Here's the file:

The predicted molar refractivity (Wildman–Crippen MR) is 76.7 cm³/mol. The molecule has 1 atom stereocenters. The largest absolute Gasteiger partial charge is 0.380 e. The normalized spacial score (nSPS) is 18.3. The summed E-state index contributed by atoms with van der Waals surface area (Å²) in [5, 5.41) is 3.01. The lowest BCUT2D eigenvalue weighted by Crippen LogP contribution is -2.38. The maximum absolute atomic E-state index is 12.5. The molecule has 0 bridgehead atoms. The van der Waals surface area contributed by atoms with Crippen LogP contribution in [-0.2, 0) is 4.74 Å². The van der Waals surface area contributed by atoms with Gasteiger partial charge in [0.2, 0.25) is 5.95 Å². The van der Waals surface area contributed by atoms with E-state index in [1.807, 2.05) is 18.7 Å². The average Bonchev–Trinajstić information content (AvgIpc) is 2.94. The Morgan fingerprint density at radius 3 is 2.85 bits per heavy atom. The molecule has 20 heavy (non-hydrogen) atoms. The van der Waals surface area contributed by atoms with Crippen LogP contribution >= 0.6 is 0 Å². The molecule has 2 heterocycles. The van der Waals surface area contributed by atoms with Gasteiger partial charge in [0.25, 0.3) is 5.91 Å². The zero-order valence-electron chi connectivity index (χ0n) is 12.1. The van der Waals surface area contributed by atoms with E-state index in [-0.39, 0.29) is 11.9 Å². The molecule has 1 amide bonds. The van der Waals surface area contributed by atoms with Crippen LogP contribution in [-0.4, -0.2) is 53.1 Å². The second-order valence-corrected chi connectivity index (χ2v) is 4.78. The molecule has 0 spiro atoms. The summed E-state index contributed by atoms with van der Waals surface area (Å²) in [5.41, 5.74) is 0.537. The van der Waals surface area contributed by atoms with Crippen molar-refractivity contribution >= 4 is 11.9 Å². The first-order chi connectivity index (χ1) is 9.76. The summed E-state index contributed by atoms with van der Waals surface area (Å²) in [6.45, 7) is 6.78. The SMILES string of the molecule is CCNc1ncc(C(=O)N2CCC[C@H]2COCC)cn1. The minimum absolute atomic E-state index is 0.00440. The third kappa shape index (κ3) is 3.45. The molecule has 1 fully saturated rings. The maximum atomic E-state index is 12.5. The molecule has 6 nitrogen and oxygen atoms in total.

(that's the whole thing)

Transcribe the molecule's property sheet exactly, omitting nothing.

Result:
The predicted molar refractivity (Wildman–Crippen MR) is 76.7 cm³/mol. The molecule has 1 atom stereocenters. The largest absolute Gasteiger partial charge is 0.380 e. The normalized spacial score (nSPS) is 18.3. The summed E-state index contributed by atoms with van der Waals surface area (Å²) in [5, 5.41) is 3.01. The lowest BCUT2D eigenvalue weighted by Crippen LogP contribution is -2.38. The maximum absolute atomic E-state index is 12.5. The molecule has 0 bridgehead atoms. The van der Waals surface area contributed by atoms with Crippen LogP contribution in [-0.2, 0) is 4.74 Å². The van der Waals surface area contributed by atoms with Gasteiger partial charge in [0.2, 0.25) is 5.95 Å². The van der Waals surface area contributed by atoms with E-state index in [1.807, 2.05) is 18.7 Å². The average Bonchev–Trinajstić information content (AvgIpc) is 2.94. The Morgan fingerprint density at radius 3 is 2.85 bits per heavy atom. The molecule has 20 heavy (non-hydrogen) atoms. The van der Waals surface area contributed by atoms with Crippen LogP contribution >= 0.6 is 0 Å². The molecule has 2 heterocycles. The van der Waals surface area contributed by atoms with Gasteiger partial charge in [0.25, 0.3) is 5.91 Å². The zero-order valence-electron chi connectivity index (χ0n) is 12.1. The van der Waals surface area contributed by atoms with E-state index in [-0.39, 0.29) is 11.9 Å². The molecule has 1 amide bonds. The van der Waals surface area contributed by atoms with Crippen LogP contribution in [-0.4, -0.2) is 53.1 Å². The second-order valence-corrected chi connectivity index (χ2v) is 4.78. The molecule has 0 spiro atoms. The summed E-state index contributed by atoms with van der Waals surface area (Å²) in [5.41, 5.74) is 0.537. The van der Waals surface area contributed by atoms with Crippen molar-refractivity contribution >= 4 is 11.9 Å². The first-order chi connectivity index (χ1) is 9.76. The summed E-state index contributed by atoms with van der Waals surface area (Å²) in [6.45, 7) is 6.78. The SMILES string of the molecule is CCNc1ncc(C(=O)N2CCC[C@H]2COCC)cn1. The minimum absolute atomic E-state index is 0.00440. The third kappa shape index (κ3) is 3.45. The molecule has 1 fully saturated rings. The maximum atomic E-state index is 12.5. The molecule has 6 nitrogen and oxygen atoms in total.